Listing 4.1 is a series of XML statements describing a Book object that contains a title, price, publisher, and author.

Listing 4.1 Book.xml

start example
<?xml version="1.0"?> <Book>   <Title>Visual C# .NET Programming</Title>   <Price>39.99</Price>   <Publisher>Sybex</Publisher>   <Author>Harold Davis</Author> </Book>
end example

You can create an XML document using a variety of text editors, such as the Windows Notepad accessory. Using Notepad, create the file EmailMessage.xml that contains the entries in Listing 4.2.

Listing 4.2 EmailMessage.xml

start example
<?xml version="1.0"?> <Message>   <To></To>   <From></From>   <Subject>Chapter 4</Subject>   <Content>Hi, please find the attached Word document that    contain Chapter 4.</Content>   <Attachment>Chapter4.doc</Attachment> </Message>
end example

As you can see, the document uses the <Message> tag to denote the start of the object. Within the message object, additional tags describe each of the message’s key fields. Note that each message component is enclosed within starting and closing tags. Finally, the close </Message> tag marks the end of the data object.

Using a web browser, such as Internet Explorer, you can display an XML document’s contents as shown in Figure 4.1.

click to expand
Figure 4.1: Displaying an XML document within a browser

When you display an XML document within Internet Explorer, the browser will display the XML tags and the corresponding data. That’s because, unlike HTML tags that the browser uses to format data, the browser does ignore the XML tags, because the tags correspond to a data object.

Parsing XML

To display XML data, Internet Explorer uses built-in software called an XML parser. When you create XML documents, you can take advantage of the parser to help you detect errors within your document, such as a misspelled or missing tag. For example, the XML file in Listing 4.3, Meal.xml, uses XML tags to describe a dinner meal.

Listing 4.3 Meal.xml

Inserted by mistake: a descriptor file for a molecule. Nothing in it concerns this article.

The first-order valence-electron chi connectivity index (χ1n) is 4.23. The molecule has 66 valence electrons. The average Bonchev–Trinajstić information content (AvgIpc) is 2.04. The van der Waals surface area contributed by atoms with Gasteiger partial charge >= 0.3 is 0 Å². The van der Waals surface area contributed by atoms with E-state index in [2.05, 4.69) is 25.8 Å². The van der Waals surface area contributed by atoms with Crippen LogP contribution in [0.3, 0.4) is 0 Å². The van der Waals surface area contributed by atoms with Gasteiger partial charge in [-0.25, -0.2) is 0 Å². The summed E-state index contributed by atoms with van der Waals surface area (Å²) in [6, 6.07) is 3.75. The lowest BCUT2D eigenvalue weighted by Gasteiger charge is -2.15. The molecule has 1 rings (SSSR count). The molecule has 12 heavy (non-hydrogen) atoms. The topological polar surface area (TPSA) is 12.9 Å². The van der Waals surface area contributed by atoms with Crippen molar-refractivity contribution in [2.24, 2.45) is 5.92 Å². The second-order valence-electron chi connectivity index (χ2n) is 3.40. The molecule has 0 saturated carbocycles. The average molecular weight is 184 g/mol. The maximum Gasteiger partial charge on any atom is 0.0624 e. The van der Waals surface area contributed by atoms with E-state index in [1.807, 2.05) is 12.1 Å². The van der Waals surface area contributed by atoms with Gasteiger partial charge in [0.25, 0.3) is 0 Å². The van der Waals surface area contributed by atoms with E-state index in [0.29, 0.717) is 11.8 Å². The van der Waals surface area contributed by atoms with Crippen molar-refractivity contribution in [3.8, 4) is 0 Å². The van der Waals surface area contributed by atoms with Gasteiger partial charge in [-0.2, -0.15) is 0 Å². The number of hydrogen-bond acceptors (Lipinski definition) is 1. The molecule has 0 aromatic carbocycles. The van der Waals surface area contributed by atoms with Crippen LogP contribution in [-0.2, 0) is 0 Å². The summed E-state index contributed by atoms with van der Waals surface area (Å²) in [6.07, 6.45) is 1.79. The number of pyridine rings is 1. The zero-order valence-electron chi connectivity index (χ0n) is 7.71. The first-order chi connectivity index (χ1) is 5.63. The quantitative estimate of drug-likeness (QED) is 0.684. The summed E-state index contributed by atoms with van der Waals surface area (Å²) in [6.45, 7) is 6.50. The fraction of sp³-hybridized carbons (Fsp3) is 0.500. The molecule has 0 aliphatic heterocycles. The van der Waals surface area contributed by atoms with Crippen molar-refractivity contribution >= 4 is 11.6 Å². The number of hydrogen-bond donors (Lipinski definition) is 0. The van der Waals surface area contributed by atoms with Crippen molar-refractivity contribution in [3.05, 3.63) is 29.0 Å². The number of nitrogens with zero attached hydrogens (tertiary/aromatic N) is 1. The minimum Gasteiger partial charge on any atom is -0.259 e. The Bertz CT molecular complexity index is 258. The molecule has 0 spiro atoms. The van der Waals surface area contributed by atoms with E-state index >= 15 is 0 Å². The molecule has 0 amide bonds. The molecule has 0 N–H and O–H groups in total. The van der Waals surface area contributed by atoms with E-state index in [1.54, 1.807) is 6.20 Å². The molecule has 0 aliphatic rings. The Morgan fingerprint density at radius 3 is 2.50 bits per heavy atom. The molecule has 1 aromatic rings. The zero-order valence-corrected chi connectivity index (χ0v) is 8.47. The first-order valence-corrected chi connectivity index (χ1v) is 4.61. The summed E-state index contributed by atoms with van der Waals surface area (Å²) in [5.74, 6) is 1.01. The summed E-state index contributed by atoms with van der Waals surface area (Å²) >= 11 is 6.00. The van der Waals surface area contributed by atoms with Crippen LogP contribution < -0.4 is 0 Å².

start example
<?xml version="1.0"?> <Meal>   <Salad>Caeser</Salad>   <Soup>None</Soup>   <Entre>Fettucine Alfredo</Entre>   <Beverage>Ice Tea</Beverage>   <Dessert>Apple Pie</Desert> </Meal>

If you examine the XML tags closely, you may notice that the closing </Dessert> tag is misspelled, using only one s. If you display the file’s contents within Internet Explorer, the browser’s built-in parser will detect and highlight the error, as shown in Figure 4.2.

end example

click to expand
Figure 4.2: Using the Internet Explorer’s XML parser to detect errors within an XML document

XML Support for Attributes

With HTML files, various tags support attributes to which you can assign values using an equal sign, as shown here:

<img src="/books/1/357/1/html/2/images/logo.gif" width=276 height=110 alt="Our Logo"> <input maxLength=256 size=55 name=Email value="">

In a similar way, XML tags can support attributes. The XML file in Listing 4.4, Video.xml, uses XML tags and attributes to describe a video clip.

Listing 4.4 Video.xml

start example
<?xml version="1.0"?> <Video format="avi">   <Filename>Baseball.avi</Filename>   <Resolution>320x240</Resolution>   <Colors>256</Colors>   <Compression version="1.0">vcodec</Compression> </Video>
end example

. NET Web Services Solutions
.NET Web Services Solutions
ISBN: 0782141722
EAN: 2147483647
Year: 2005
Pages: 161
Authors: Kris Jamsa © 2008-2017.